COVID-19 ‘is our new normal,’ says VCH director

Vancouver Coastal Health (VCH) director Gerry Latham said she is trying to get as many staff on vacation before more cases of COVID-19 hit the Sunshine Coast.

She had expected to have two months of reprieve from the virus but isn’t so sure anymore.

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“We’re not going to have a vaccine by this fall, we’re not going to have a vaccine, I believe, by the beginning of 2021,” she told Sunshine Coast Regional District (SCRD) directors. “COVID is not going away. COVID is our new normal.”

Latham provided a glimpse into the sweeping changes to the local health authority’s operations since the start of the pandemic during a July 23 Sunshine Coast Regional Hospital District meeting.

She said the legacy for the local health authority and community has been the response to the changes that have been hitting the health-care system since March. “The physicians stepped up like I have not seen in my career,” she said, in reference to the Sunshine Coast Physicians Task Force, which formed in the early days of the crisis to work alongside VCH.

Latham and the nursing leadership team worked with the task force “every moment of every day” to prepare.

Some of the highest anxiety moments, she said, were early on. “This was new, this was new to everybody. When we got our first case, we all sat here for about five minutes and went, OK, and then it was ‘game’s on, we’re ready.’ And we were ready.”

That preparation will be needed again. Latham told directors she feels COVID-19 “nipping at our heels again,” but “we’re obviously much more prepared than we were five months ago.”

She also thanked the Sechelt Hospital Foundation and Sunshine Coast Healthcare Auxiliary for their donations of $100,000 each. “I didn’t have to ask, I just had to write down what we needed. Our community was incredible, they just stepped up.”

That included the need for far more personal protective equipment. “Every one of our staff had to wear scrubs,” she said. “That’s not the norm.” However it’s something she expects will continue on.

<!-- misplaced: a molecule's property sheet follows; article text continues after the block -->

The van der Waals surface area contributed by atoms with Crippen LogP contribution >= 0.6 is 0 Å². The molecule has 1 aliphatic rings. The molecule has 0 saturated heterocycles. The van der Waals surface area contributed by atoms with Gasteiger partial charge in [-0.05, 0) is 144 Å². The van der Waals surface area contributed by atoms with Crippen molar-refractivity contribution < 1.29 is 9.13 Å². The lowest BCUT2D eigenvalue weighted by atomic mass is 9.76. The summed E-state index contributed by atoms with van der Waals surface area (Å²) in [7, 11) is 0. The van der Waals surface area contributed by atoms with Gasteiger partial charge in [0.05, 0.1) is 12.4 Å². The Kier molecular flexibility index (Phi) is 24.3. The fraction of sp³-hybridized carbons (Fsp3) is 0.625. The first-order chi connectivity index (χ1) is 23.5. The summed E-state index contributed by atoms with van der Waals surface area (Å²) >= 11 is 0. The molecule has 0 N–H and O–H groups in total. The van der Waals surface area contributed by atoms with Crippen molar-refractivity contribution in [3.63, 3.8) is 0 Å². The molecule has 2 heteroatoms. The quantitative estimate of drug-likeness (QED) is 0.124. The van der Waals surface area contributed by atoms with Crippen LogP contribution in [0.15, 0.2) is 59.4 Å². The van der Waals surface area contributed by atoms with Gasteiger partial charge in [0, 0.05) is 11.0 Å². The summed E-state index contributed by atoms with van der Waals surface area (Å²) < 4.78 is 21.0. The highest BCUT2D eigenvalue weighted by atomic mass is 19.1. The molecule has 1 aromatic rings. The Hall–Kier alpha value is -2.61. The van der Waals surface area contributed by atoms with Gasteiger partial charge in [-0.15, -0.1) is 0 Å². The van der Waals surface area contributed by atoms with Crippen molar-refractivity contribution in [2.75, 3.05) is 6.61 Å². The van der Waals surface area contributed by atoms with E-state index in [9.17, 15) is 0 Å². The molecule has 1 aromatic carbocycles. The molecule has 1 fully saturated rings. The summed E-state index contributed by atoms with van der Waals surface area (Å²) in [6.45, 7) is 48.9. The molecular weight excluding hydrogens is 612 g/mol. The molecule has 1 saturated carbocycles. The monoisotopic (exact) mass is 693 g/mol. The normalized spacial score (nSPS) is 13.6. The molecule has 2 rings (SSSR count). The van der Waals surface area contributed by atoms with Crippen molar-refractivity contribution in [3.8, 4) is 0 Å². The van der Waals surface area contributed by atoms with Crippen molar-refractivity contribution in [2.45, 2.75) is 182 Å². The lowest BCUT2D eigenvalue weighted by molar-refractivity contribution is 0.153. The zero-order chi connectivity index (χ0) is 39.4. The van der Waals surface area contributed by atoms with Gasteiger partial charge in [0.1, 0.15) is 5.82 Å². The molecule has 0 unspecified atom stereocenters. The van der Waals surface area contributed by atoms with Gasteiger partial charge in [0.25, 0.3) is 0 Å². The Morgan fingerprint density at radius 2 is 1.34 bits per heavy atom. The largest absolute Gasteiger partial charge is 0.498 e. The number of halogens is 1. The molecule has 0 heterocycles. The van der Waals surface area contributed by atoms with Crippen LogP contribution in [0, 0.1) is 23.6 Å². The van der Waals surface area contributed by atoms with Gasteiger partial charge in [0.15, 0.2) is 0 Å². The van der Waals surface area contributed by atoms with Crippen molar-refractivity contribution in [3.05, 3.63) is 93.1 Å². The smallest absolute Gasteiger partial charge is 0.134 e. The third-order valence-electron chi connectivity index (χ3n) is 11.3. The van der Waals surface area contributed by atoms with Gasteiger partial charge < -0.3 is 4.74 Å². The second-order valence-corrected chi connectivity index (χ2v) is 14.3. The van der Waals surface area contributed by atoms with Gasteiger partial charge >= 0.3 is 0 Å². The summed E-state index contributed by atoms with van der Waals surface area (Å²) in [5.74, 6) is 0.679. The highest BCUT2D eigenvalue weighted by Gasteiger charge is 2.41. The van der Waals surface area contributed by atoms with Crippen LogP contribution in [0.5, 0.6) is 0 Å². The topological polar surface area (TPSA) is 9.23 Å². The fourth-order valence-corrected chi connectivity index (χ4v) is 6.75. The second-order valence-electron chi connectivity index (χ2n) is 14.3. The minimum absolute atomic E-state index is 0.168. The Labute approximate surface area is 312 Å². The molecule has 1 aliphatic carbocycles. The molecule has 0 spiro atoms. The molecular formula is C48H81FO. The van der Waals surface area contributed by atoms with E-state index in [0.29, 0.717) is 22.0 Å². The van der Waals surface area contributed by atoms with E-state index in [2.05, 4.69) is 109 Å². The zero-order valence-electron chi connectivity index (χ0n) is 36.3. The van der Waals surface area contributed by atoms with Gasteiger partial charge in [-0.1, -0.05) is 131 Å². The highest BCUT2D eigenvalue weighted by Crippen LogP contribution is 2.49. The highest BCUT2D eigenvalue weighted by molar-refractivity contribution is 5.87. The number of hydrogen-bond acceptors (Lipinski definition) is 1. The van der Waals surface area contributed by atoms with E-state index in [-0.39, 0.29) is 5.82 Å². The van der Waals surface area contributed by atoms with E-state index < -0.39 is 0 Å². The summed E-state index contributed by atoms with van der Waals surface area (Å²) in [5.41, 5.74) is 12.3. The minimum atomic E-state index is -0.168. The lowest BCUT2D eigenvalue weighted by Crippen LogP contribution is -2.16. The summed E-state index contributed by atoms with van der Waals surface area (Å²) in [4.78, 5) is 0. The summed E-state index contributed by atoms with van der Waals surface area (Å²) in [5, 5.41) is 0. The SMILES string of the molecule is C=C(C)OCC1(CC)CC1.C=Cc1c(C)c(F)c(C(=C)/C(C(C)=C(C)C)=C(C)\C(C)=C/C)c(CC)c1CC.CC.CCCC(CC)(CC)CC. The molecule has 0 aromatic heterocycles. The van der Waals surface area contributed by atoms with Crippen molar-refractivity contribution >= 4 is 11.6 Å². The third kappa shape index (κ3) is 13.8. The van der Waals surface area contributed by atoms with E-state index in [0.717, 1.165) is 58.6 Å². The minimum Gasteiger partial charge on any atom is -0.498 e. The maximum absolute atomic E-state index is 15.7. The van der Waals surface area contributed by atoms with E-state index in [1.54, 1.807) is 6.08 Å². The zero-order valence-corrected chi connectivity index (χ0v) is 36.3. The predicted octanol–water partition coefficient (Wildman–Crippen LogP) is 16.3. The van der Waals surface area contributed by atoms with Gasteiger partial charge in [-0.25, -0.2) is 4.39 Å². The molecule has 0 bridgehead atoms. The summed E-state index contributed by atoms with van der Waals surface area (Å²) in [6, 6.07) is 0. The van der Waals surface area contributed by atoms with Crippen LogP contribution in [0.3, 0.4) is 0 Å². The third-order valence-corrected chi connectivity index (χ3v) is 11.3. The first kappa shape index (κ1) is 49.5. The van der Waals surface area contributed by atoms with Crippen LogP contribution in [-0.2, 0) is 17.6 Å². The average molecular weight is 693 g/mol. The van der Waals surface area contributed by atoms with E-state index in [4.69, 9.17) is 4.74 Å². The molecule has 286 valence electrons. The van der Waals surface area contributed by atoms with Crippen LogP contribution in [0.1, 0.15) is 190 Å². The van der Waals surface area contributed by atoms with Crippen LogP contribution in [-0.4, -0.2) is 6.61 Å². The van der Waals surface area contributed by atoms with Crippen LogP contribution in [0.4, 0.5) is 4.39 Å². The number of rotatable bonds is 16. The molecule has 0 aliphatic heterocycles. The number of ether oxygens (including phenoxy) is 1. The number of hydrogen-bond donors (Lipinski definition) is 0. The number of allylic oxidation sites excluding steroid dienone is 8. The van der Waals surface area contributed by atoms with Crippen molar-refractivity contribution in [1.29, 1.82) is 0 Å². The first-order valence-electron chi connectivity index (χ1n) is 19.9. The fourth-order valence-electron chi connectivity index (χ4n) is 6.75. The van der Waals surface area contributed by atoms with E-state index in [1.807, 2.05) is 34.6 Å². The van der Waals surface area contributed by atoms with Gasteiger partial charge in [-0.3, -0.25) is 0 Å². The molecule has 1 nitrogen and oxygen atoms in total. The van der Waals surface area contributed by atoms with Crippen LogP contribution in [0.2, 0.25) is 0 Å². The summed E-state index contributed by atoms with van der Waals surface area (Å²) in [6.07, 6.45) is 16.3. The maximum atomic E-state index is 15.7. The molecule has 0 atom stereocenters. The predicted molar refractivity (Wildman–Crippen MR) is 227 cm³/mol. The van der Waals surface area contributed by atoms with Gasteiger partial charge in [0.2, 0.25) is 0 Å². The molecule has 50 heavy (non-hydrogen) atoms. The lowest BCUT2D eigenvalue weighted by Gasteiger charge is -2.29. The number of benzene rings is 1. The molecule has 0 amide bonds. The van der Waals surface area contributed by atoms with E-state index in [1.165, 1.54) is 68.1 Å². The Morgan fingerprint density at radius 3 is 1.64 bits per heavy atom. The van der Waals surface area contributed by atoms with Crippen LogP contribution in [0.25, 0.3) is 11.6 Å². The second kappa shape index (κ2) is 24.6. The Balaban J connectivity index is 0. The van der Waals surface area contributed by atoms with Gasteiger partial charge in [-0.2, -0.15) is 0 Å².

They have “just about” spent the $200,000 and it was a “relief” to have it.

She also described some of the transformations at the hospital.

“We discharged and had a vacant unit, a vacant CCU, within three days. Unheard of. Absolutely unheard of.”

Another decision they made was to stick with the four ventilators already at the hospital so that the centres with higher case numbers could be prioritized.

Instead, they made quick decisions to move people off Coast before they needed intubation, relying on extra helicopter transport.

“That’s what worked extremely well for us,” she said. “Lions Gate had our back, VGH, St. Paul’s – they were all willing and ready to take patients from any of us who were running rural hospitals.”

Latham also said that she and shíshálh Nation are working together weekly to build a “collaborative plan” to face COVID-19.

Gibsons director David Croal asked at the meeting about the “exhaustion level” of staff and resources for staff dealing with stress. Latham said counsellors are available and a program is in place to provide support. Some staff are taking stress leave, and COVID-19 is “a factor.”

Another resource was virtual “med talks” offered by the Hospital Foundation, which provided tools to manage stress.

She also noted staff at the Shorncliffe and Totem Lodge long-term care facilities have needed to access those services because doors are opening to visitors again. “That is creating huge anxiety for the staff because they’ve wrapped those two facilities in bubble wrap for the last five months,” she said.

Keeping visitors out has been “tremendously hard” on the residents and families, and because of that they had to reopen, said Latham, “but we also know we can be extremely careful and yet the virus can get in.”

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